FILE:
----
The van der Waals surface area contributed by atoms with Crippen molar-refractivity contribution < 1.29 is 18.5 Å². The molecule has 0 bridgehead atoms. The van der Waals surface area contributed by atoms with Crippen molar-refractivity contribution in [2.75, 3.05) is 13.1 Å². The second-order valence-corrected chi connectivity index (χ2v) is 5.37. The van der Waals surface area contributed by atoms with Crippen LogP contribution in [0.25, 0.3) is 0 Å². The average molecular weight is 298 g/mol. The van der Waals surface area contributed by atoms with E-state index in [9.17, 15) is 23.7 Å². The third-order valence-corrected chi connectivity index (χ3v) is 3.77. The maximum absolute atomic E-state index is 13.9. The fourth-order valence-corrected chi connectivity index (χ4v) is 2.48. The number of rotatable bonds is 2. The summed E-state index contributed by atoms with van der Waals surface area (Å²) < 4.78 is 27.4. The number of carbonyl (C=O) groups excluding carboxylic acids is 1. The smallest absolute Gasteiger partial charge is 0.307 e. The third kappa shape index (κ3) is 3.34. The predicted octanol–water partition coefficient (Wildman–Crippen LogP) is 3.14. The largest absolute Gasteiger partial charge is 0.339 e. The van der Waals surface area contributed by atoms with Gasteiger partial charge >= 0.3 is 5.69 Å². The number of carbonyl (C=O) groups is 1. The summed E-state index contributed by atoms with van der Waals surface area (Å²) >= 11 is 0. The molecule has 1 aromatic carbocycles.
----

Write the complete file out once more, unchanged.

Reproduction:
The van der Waals surface area contributed by atoms with Crippen molar-refractivity contribution < 1.29 is 18.5 Å². The molecule has 0 bridgehead atoms. The van der Waals surface area contributed by atoms with Crippen molar-refractivity contribution in [2.75, 3.05) is 13.1 Å². The second-order valence-corrected chi connectivity index (χ2v) is 5.37. The van der Waals surface area contributed by atoms with Crippen LogP contribution in [0.25, 0.3) is 0 Å². The average molecular weight is 298 g/mol. The van der Waals surface area contributed by atoms with E-state index in [9.17, 15) is 23.7 Å². The third-order valence-corrected chi connectivity index (χ3v) is 3.77. The maximum absolute atomic E-state index is 13.9. The fourth-order valence-corrected chi connectivity index (χ4v) is 2.48. The number of rotatable bonds is 2. The summed E-state index contributed by atoms with van der Waals surface area (Å²) < 4.78 is 27.4. The number of carbonyl (C=O) groups excluding carboxylic acids is 1. The smallest absolute Gasteiger partial charge is 0.307 e. The third kappa shape index (κ3) is 3.34. The predicted octanol–water partition coefficient (Wildman–Crippen LogP) is 3.14. The largest absolute Gasteiger partial charge is 0.339 e. The van der Waals surface area contributed by atoms with Gasteiger partial charge >= 0.3 is 5.69 Å². The number of carbonyl (C=O) groups is 1. The summed E-state index contributed by atoms with van der Waals surface area (Å²) >= 11 is 0. The molecule has 1 aromatic carbocycles.